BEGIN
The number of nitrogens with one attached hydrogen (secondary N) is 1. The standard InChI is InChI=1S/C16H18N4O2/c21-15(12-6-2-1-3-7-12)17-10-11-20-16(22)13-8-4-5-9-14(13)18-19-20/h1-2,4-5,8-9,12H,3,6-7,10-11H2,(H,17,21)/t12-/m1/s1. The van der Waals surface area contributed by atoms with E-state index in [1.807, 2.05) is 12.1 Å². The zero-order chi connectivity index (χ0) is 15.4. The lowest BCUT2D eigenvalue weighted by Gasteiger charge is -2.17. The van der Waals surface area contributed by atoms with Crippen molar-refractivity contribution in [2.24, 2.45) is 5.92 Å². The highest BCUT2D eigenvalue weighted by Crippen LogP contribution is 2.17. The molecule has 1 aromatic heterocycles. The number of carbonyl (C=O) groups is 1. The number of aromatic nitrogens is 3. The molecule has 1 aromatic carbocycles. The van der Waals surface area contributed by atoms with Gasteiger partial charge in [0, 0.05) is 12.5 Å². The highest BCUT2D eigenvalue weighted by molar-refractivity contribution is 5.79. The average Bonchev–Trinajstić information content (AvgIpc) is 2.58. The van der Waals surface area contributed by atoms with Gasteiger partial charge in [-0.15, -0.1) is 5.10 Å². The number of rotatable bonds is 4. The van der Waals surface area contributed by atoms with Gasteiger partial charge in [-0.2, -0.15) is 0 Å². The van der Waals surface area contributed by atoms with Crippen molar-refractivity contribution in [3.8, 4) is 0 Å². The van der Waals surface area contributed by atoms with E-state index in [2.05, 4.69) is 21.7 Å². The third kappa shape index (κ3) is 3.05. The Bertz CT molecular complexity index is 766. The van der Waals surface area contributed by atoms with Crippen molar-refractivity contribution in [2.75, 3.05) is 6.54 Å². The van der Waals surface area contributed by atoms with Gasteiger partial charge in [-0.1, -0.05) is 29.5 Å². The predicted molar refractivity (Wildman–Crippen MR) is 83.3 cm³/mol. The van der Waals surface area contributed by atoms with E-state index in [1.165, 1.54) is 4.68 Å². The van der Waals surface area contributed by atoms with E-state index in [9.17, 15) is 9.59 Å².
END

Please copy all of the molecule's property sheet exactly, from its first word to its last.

The number of nitrogens with one attached hydrogen (secondary N) is 1. The standard InChI is InChI=1S/C16H18N4O2/c21-15(12-6-2-1-3-7-12)17-10-11-20-16(22)13-8-4-5-9-14(13)18-19-20/h1-2,4-5,8-9,12H,3,6-7,10-11H2,(H,17,21)/t12-/m1/s1. The van der Waals surface area contributed by atoms with E-state index in [1.807, 2.05) is 12.1 Å². The zero-order chi connectivity index (χ0) is 15.4. The lowest BCUT2D eigenvalue weighted by Gasteiger charge is -2.17. The van der Waals surface area contributed by atoms with Crippen molar-refractivity contribution in [2.24, 2.45) is 5.92 Å². The highest BCUT2D eigenvalue weighted by Crippen LogP contribution is 2.17. The molecule has 1 aromatic heterocycles. The number of carbonyl (C=O) groups is 1. The number of aromatic nitrogens is 3. The molecule has 1 aromatic carbocycles. The van der Waals surface area contributed by atoms with Gasteiger partial charge in [0, 0.05) is 12.5 Å². The highest BCUT2D eigenvalue weighted by molar-refractivity contribution is 5.79. The average Bonchev–Trinajstić information content (AvgIpc) is 2.58. The van der Waals surface area contributed by atoms with Gasteiger partial charge in [-0.15, -0.1) is 5.10 Å². The number of rotatable bonds is 4. The van der Waals surface area contributed by atoms with Gasteiger partial charge in [-0.2, -0.15) is 0 Å². The van der Waals surface area contributed by atoms with Crippen molar-refractivity contribution in [3.8, 4) is 0 Å². The van der Waals surface area contributed by atoms with E-state index in [2.05, 4.69) is 21.7 Å². The third kappa shape index (κ3) is 3.05. The Bertz CT molecular complexity index is 766. The van der Waals surface area contributed by atoms with Crippen molar-refractivity contribution in [2.75, 3.05) is 6.54 Å². The van der Waals surface area contributed by atoms with Gasteiger partial charge in [-0.1, -0.05) is 29.5 Å². The predicted molar refractivity (Wildman–Crippen MR) is 83.3 cm³/mol. The van der Waals surface area contributed by atoms with E-state index in [1.165, 1.54) is 4.68 Å². The van der Waals surface area contributed by atoms with E-state index in [9.17, 15) is 9.59 Å².